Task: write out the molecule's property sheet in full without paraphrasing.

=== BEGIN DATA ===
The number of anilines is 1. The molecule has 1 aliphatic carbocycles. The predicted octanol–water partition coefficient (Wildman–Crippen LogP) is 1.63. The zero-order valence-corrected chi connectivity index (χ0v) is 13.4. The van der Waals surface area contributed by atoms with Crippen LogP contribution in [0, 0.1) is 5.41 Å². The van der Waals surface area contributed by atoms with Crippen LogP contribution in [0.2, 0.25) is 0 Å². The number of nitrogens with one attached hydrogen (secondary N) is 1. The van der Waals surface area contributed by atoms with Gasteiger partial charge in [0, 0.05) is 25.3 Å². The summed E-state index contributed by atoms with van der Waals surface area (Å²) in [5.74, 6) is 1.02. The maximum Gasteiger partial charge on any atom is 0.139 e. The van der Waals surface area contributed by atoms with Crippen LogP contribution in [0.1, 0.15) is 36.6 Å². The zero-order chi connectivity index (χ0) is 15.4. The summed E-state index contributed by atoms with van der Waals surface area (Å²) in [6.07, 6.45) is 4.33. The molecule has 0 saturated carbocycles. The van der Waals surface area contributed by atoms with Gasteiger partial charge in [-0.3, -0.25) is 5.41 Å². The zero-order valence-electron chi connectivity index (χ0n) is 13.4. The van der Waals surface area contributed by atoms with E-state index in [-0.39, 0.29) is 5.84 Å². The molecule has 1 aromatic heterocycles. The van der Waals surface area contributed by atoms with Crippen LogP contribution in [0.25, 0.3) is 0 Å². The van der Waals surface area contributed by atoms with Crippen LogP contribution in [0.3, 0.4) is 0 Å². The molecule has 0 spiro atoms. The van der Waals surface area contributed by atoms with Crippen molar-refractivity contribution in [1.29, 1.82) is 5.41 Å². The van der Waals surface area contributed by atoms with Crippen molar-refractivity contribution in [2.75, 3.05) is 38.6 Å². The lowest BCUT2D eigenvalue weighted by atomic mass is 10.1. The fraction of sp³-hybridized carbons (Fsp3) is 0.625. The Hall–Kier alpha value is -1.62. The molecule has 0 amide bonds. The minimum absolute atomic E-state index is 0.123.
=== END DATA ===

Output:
The number of anilines is 1. The molecule has 1 aliphatic carbocycles. The predicted octanol–water partition coefficient (Wildman–Crippen LogP) is 1.63. The zero-order valence-corrected chi connectivity index (χ0v) is 13.4. The van der Waals surface area contributed by atoms with Crippen LogP contribution in [0, 0.1) is 5.41 Å². The van der Waals surface area contributed by atoms with Crippen LogP contribution in [0.2, 0.25) is 0 Å². The number of nitrogens with one attached hydrogen (secondary N) is 1. The van der Waals surface area contributed by atoms with Gasteiger partial charge in [0, 0.05) is 25.3 Å². The summed E-state index contributed by atoms with van der Waals surface area (Å²) in [5.74, 6) is 1.02. The maximum Gasteiger partial charge on any atom is 0.139 e. The van der Waals surface area contributed by atoms with Crippen LogP contribution in [0.1, 0.15) is 36.6 Å². The zero-order chi connectivity index (χ0) is 15.4. The summed E-state index contributed by atoms with van der Waals surface area (Å²) in [6.07, 6.45) is 4.33. The molecule has 0 saturated carbocycles. The van der Waals surface area contributed by atoms with Gasteiger partial charge in [-0.3, -0.25) is 5.41 Å². The zero-order valence-electron chi connectivity index (χ0n) is 13.4. The van der Waals surface area contributed by atoms with E-state index in [-0.39, 0.29) is 5.84 Å². The molecule has 1 aromatic heterocycles. The van der Waals surface area contributed by atoms with Crippen LogP contribution in [0.25, 0.3) is 0 Å². The van der Waals surface area contributed by atoms with Crippen LogP contribution in [0.3, 0.4) is 0 Å². The molecule has 0 spiro atoms. The van der Waals surface area contributed by atoms with Crippen molar-refractivity contribution in [1.29, 1.82) is 5.41 Å². The van der Waals surface area contributed by atoms with Crippen molar-refractivity contribution in [2.75, 3.05) is 38.6 Å². The lowest BCUT2D eigenvalue weighted by atomic mass is 10.1. The fraction of sp³-hybridized carbons (Fsp3) is 0.625. The Hall–Kier alpha value is -1.62. The molecule has 0 amide bonds. The minimum absolute atomic E-state index is 0.123.